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The little differences: 4. Two years of queuing

It is part of every Brit’s DNA. It is “Britain’s contribution to civilisation”. And it is an art that locals in Basel do not seem to have mastered: queuing.

By Martin Pütter

Yes, I purposely described queuing as an art, and I am sure many British-born expats (as well as others as anglophile as I am) will agree with me. It is one of the things I have missed since returning to Basel a few years ago. As Jochen Wittmann, a London-based colleague of mine, once wrote: “It is Britain’s contribution to civilisation.” Well, if you look at how the Swiss do queuing, you may wonder how far civilisation has spread.

When living in Wimbledon, I came across a queue that has actually gained cult status. Every year in late June/early July, people want to watch the world’s best tennis players compete to win the All England Championships. So, to get the much sought-after tickets, they are prepared to queue for hours – sometimes even overnight. And I remember the BBC reporting that people had joined the queue just for the fun of it.

Elbows and subterfuge

Now imagine an agency in Basel, selling tickets for a concert by a very popular singer or band. Online booking is not possible (the website is down), so people have to turn up in person at the ticket agency’s office. Do you think the locals would form an orderly queue (unless railings or fences forced them to do so)? Or take drink stands, for example, or ice-cream vans in the summer, or food stalls. Brits would go to the end of the queue and wait their turn. Here everybody wants to be served immediately, and does not hesitate to use elbows or subterfuge to get what they want faster than the others.

Four hours a week

Winston Churchill allegedly said that you should not trust any statistics you have not forged yourself. Nevertheless, here is one about queuing (text in German only): Brits spend two years of their lives queuing – more than four hours a week. No wonder they have developed it into an art form. A Brit is famously able to form a queue consisting of just one person, and also knows where to start it. My friend Laurent Viret, former UK correspondent of the Basler Zeitung, once explained to me how to form a queue at a bus stop: “You get to the stop, stand next to the sign and face the direction where the bus is coming from – and you have formed a queue of one.” At bus or tram stops here people wait everywhere, in no particular order. They might let others off first (if they are lucky), and then the rush starts to get in.

“Oh dear”

The artistry continues. You see someone has formed a queue at the bus stop, and you join it. If you are not close enough to the person in front of you, the next one to join might ask: “Are you in the queue?” As Brits are masters of saying one thing and meaning something completely different, this translates as: “Oh dear, don’t you even know how to queue?”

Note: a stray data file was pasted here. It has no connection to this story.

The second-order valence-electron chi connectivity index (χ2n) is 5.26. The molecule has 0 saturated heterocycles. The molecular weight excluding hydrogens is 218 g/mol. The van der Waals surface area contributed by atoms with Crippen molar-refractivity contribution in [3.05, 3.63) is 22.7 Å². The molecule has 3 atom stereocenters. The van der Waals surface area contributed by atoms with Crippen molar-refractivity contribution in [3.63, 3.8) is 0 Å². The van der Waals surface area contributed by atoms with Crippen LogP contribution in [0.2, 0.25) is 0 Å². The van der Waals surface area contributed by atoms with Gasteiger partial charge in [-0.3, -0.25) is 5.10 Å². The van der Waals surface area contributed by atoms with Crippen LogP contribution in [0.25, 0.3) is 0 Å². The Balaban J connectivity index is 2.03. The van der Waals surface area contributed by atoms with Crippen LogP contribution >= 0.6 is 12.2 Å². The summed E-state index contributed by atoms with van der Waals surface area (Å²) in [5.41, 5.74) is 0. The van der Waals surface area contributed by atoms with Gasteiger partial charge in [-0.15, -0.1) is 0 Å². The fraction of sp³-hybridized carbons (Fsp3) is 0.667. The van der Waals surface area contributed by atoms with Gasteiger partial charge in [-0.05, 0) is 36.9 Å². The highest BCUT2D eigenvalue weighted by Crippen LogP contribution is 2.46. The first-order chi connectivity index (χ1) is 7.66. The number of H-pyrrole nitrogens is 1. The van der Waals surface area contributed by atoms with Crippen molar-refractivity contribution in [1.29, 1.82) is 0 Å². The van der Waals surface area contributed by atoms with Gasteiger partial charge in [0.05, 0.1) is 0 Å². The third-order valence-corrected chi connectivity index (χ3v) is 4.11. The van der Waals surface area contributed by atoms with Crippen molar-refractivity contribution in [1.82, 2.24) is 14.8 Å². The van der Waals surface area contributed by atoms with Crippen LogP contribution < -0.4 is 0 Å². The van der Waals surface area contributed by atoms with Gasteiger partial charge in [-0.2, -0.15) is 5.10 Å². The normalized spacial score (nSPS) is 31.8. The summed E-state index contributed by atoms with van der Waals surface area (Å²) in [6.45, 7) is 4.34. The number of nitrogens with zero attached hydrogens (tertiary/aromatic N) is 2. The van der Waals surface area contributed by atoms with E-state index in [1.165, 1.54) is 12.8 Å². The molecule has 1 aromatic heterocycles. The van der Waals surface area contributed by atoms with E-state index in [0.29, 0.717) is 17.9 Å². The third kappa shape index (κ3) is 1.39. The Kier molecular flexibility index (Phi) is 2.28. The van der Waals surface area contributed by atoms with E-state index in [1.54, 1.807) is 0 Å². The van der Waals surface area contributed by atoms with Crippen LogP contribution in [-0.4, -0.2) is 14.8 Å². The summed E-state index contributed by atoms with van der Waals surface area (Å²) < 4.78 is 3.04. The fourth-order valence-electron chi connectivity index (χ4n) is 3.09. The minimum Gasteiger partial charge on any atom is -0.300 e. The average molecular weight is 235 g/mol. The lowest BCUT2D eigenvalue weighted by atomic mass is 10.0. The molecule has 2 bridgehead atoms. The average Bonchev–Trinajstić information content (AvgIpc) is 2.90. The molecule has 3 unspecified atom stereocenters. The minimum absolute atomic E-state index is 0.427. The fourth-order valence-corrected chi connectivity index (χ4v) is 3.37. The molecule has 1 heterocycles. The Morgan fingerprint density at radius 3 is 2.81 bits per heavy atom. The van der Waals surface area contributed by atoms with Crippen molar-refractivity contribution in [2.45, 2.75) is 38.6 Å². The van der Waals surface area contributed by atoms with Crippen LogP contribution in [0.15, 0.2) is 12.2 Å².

The greatest taboo is jumping the queue. This is just not done. Do it, and you are an outcast, a social misfit. At least you do not have to fear for life and limb. The mildest reaction might be a politely raised eyebrow; at worst, an angry shout of “Oi, mate, the end of the queue’s here”. Now, I have to admit that the Swiss do have methods of effectively making people form a queue: the ticketing system at post offices, for example. You come in, draw a number, and when your number appears on the display you know it is your turn to get served. But this is a highly organised and regulated queuing system, not something organically grown.

Stand on the right

However, there is one situation where Brits tolerate queue-jumping, of a sort: on escalators in underground or train stations. Every visitor to London is surprised by the discipline of the people using those escalators. They stand on the right and walk on the left. If you dare stand on the left you may soon feel the effects of an elbow in your ribs, accompanied by perhaps not-so-pleasant comments about “bloody tourists”. Keeping the left free is for those who are in a rush to catch their train. The Swiss have tried to introduce this at their train stations as well, with various signs – but it will probably take generations before it becomes natural for the locals. So if you are in hurry to catch your train in Switzerland, use the stairs!

One Response to “The little differences: 4. Two years of queuing”

  1. Hi, loved it. This is truly one of the hardest things to get used to here in Switzerland/ Europe.
    Americans are also trained from Kinder-garden to line up properly. I can’t count the frustrating hours wasted here trying to wait decently at a self service restaurant(maybe the worst test for a standing in line sort of person), or kiosk or anywhere else. And it is always refreshing to visit home and be able to stand in proper lines with no one butting forward.

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